On being a ‹insert favorite technology here› “guy”

The Blacksmith's Studio by Albert Brument (late 19th century).
The Blacksmith's Studio by Albert Brument (late 19th century).

When I was in graduate school, my thesis advisor, Simon Penny, once told me a story about an encounter he had with a locksmith during the renovation of one of the buildings on our side of campus:

A man was sent to fix a problem with one of our doors. When I encountered him he was enlarging a hole in the door with a grinder so the lock would latch. I looked at the door and noted that that door was not latching because the screws holding the hinges to the door-frame had corroded and the door had dropped. I pointed this out to him, and suggested that he replace the screws in the hinges instead. He looked at me with incomprehension and said, “Look, I’m a lock guy. I’m not a door guy.”

Throughout my career, I have often encountered “lock guys.” I still do. Typically, these are eager engineers early in their career who latch onto a specific technology and weave it into the core of their identity. These are the people who eat, breathe, and sleep a very specific framework, tech stack, or programming language. In the world of web development (and I’ll be using the non-gendered “folks” in lieu of “guys”), we have “React folks”, “Vue folks,” “CSS folks.” On mobile we have “Swift folks” and “Android folks.” Many years ago—when I was early in my career and didn’t know any better—I considered myself a “Flash guy.”

There are plenty of advantages to this kind of strong affinity and specialization early in your career, and I don’t fault anyone for doing this. The world of software is huge. When you’re new on the scene you need focus and guardrails to avoid becoming absolutely overwhelmed by sheer enormity of it all. And when a specific technology is hot, this type of specialization and self-identification could provide you with a distinct advantage in finding jobs, gaining visibility within a community of peers, and solving the set of problems for which that technology is particularly well-suited. But it also saddles you with a distinct disadvantage: when you identify so strongly with one particular technology or one tech stack you inherently limit your ability to frame technical problems from alternative angles. You risk becoming fixated on problem solving instead of problem framing.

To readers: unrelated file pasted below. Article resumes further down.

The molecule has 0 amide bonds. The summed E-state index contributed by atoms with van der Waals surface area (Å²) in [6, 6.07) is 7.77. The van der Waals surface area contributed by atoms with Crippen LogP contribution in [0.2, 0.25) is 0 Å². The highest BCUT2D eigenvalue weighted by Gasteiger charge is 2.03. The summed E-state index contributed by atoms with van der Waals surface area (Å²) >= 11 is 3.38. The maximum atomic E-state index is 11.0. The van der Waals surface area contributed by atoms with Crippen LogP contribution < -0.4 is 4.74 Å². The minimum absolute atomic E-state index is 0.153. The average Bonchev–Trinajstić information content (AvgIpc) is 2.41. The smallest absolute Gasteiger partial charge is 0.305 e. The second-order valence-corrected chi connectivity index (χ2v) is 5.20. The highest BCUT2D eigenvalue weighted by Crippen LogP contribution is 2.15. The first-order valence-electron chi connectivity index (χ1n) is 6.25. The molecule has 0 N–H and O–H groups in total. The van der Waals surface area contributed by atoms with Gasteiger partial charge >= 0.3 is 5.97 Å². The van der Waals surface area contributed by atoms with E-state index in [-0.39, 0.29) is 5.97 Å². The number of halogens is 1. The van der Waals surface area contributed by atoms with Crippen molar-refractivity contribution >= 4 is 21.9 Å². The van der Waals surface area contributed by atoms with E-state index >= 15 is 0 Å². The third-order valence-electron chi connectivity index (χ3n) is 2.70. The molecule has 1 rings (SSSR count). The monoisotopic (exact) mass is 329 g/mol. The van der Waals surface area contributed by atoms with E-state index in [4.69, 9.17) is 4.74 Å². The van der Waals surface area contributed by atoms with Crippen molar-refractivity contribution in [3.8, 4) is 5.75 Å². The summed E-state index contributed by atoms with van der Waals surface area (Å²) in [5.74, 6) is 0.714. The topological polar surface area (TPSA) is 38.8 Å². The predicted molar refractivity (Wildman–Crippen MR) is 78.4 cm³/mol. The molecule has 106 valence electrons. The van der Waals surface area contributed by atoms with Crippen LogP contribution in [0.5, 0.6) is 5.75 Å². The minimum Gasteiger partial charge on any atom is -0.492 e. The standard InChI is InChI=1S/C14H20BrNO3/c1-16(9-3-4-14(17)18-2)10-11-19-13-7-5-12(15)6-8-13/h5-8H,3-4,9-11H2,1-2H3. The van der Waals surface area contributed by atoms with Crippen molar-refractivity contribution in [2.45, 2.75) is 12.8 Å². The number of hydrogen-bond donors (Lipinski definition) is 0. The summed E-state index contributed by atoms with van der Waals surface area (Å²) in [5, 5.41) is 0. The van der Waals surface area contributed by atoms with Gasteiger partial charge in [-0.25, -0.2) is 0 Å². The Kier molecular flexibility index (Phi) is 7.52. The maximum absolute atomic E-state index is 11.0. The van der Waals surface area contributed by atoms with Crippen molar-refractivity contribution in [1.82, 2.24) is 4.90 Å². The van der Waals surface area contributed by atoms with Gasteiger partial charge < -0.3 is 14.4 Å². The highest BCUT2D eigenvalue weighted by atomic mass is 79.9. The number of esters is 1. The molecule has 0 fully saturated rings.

The difference between problem solving and problem framing is one of intellectual curiosity and attitude. Problem framing often requires a willingness and ability to transcend disciplinary boundaries, to grapple with things that are incongruous or incompatible or simply outside your skillset. A problem cannot be solved—or at least solved well—if it has not first been fully understood, examined, and framed well. And this means developing skill in asking questions. But it’s hard to be curious and ask good questions when you automatically self-identify as “lock folk,” approaching every possible problem as a lock-shaped problem.

So, what to do?

Lose the label and become T-shaped. Stay curious. Keep learning. Go deep in a specific technology or framework or programming language, but develop breadth in adjacent technologies that will help inform your work and develop new perspectives. If you love React, make sure you also understand how to build things “on the metal,” outside the limitations of SPAs by using multiple pages and forms with straight up HTML and CSS. Try other frameworks or develop understanding of server-side technologies. If you love iOS development, try building something on Android in Kotlin, or dabble in making a few web apps. These experiences help you avoid the trap of trying to solve every problem from the same frame of reference every time. You’ll be better off for it. After all, you don’t want to be the one sweating it out with an angle grinder on a perfectly good lock, when all that would have been required is a screwdriver and a handful of screws.